Involve Me and I Learn
Getting Children Involved with the Outdoors
By James M. Bullock
Tell me and I forget. Teach me and I remember. Involve me and I learn. Over 200 years later, these words crafted by Benjamin Franklin remind us that he was not only a scientist, philosopher, author, inventor and one of the Founding Fathers of our great country; his utterance could easily serve as a modern-day mantra for outdoor and environmental advocates everywhere.
Without question, encouraging your child to go outside and be active along with reinforcing the positive impact of personal fitness and environmental responsibility is highly recommended parental advice. However, children need much more than words to modify their behavior andacquire knowledge, especially when it comes to being engaged in the great outdoors. Whether it comes from mom and dad, a science teacher or soccer coach, children learn by involvement and participation much more successfully than by simply listening to your good advice.
“Hello, is there anybody in there? Just nod if you can hear me. Is there anyone at home?" While these lyrics ripped from legendary rockers Pink Floyd and their record entitled “The Wall” surely had nothing to do with the subject at hand, the words do seem to reflect a familiar theme in homes everywhere as parents, fraught with frustration, feel they are talking to the proverbial brick wall when speaking to their children about being more active outdoors. Well, in parenting, particularly when it comes to leading a more active lifestyle, there can be too much dependence on speaking as the primary means of getting children to learn new behaviors.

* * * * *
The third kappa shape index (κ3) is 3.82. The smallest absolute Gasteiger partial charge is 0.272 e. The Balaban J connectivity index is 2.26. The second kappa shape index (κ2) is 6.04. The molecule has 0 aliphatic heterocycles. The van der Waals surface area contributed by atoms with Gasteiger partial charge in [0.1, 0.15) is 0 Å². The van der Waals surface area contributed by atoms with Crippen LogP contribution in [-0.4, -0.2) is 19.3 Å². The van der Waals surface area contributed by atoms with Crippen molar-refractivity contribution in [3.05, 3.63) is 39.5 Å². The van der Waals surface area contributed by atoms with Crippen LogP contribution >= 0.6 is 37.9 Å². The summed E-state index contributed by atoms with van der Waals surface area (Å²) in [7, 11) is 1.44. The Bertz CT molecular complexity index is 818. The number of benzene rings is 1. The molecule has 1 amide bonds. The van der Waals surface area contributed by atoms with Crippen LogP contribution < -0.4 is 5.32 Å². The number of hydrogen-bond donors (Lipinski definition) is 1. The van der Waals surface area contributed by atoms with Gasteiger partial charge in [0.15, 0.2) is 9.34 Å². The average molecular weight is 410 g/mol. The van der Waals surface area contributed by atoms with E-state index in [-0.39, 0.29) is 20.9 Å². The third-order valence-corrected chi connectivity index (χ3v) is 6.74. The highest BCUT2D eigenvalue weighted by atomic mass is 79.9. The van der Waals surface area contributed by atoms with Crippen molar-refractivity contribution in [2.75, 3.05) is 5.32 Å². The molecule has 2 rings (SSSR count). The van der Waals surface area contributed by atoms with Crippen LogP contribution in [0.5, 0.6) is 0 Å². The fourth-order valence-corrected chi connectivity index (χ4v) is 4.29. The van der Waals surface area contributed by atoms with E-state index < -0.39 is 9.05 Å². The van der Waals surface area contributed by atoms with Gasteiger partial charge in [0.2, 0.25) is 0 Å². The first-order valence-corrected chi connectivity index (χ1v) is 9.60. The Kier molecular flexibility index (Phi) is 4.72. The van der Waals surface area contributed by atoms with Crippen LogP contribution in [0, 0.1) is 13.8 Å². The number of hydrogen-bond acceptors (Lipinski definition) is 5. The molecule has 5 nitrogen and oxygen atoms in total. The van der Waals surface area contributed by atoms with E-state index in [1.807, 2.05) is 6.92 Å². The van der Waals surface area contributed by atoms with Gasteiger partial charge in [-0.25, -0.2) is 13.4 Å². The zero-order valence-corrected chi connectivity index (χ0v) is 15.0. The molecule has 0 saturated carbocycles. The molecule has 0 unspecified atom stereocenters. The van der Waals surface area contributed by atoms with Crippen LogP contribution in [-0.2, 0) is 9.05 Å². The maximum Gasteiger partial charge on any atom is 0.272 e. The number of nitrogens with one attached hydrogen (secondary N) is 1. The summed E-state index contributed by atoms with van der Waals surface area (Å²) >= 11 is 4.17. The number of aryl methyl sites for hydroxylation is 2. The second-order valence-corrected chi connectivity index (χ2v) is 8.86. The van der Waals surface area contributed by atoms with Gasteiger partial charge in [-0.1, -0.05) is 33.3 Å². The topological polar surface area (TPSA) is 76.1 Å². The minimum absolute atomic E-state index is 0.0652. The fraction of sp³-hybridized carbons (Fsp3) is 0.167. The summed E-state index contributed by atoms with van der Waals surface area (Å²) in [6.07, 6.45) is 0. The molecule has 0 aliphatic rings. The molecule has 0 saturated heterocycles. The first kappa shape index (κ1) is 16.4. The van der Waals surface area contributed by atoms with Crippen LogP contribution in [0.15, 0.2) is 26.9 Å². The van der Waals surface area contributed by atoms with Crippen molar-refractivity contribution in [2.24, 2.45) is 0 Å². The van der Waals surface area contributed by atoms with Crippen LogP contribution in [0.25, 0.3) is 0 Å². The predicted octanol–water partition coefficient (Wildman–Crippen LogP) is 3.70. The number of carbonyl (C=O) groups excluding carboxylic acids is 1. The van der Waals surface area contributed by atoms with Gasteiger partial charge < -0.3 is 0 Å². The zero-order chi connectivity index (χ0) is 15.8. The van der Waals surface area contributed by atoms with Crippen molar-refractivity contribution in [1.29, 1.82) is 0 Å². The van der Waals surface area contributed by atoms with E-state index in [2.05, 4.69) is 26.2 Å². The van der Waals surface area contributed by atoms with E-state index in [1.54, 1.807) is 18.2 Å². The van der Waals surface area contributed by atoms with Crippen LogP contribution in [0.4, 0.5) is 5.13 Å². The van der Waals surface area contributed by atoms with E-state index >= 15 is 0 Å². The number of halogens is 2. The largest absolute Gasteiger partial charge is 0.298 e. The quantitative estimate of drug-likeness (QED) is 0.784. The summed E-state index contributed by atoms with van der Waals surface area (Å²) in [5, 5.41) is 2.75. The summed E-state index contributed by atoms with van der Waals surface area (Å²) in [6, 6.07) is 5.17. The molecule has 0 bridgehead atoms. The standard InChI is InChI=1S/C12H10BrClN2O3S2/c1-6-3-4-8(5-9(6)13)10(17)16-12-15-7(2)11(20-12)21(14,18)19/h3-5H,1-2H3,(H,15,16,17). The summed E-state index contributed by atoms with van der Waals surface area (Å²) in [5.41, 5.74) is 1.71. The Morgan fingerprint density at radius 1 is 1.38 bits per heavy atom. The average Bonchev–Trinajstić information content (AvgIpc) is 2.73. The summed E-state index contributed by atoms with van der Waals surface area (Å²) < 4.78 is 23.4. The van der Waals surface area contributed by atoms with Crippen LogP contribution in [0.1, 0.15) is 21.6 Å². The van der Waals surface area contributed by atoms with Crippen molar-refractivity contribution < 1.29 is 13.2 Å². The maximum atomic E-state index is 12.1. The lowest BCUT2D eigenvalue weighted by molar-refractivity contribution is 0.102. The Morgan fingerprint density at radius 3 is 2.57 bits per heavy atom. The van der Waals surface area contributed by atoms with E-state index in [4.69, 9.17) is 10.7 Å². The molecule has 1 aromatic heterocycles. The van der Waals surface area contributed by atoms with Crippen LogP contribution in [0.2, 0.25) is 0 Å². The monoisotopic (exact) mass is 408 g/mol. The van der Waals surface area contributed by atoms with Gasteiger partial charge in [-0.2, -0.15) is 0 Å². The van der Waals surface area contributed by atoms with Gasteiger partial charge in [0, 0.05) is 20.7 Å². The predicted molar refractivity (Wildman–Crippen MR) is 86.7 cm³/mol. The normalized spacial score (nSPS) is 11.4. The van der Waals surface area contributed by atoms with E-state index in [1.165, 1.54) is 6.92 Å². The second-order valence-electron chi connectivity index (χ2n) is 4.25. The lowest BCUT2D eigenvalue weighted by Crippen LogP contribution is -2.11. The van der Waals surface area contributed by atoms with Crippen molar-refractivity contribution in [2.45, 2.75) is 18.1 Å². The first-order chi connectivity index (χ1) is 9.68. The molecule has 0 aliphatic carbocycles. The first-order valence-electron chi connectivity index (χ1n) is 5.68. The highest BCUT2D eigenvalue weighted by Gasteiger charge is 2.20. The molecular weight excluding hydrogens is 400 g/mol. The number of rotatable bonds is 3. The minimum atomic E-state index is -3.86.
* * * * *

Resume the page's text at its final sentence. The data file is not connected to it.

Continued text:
Sandra Rief, a respected educational specialist, reports research that suggests children retain:
• 20% of what they hear
• 30% of what they see
• 50% of what they see and hear
• 70% of what they see, hear and say
• 90% of what they see, hear, say and do
As you can see, children retain information by listening, seeing and doing much more successfully than by listening alone. While many factors contribute to the way a child processes, retains and applies new information, the active ingredient here is the “doing” as involvement sparks interest and allows learning to thrive at an accelerated and lifelong level.
Mr. Franklin’s well- penned words have found application and affirmation in other disciplines (yes, parenting is a discipline!) including big business and basic education.
A Message from Madison Avenue
"Ninety-nine percent of advertising doesn't sell much of anything."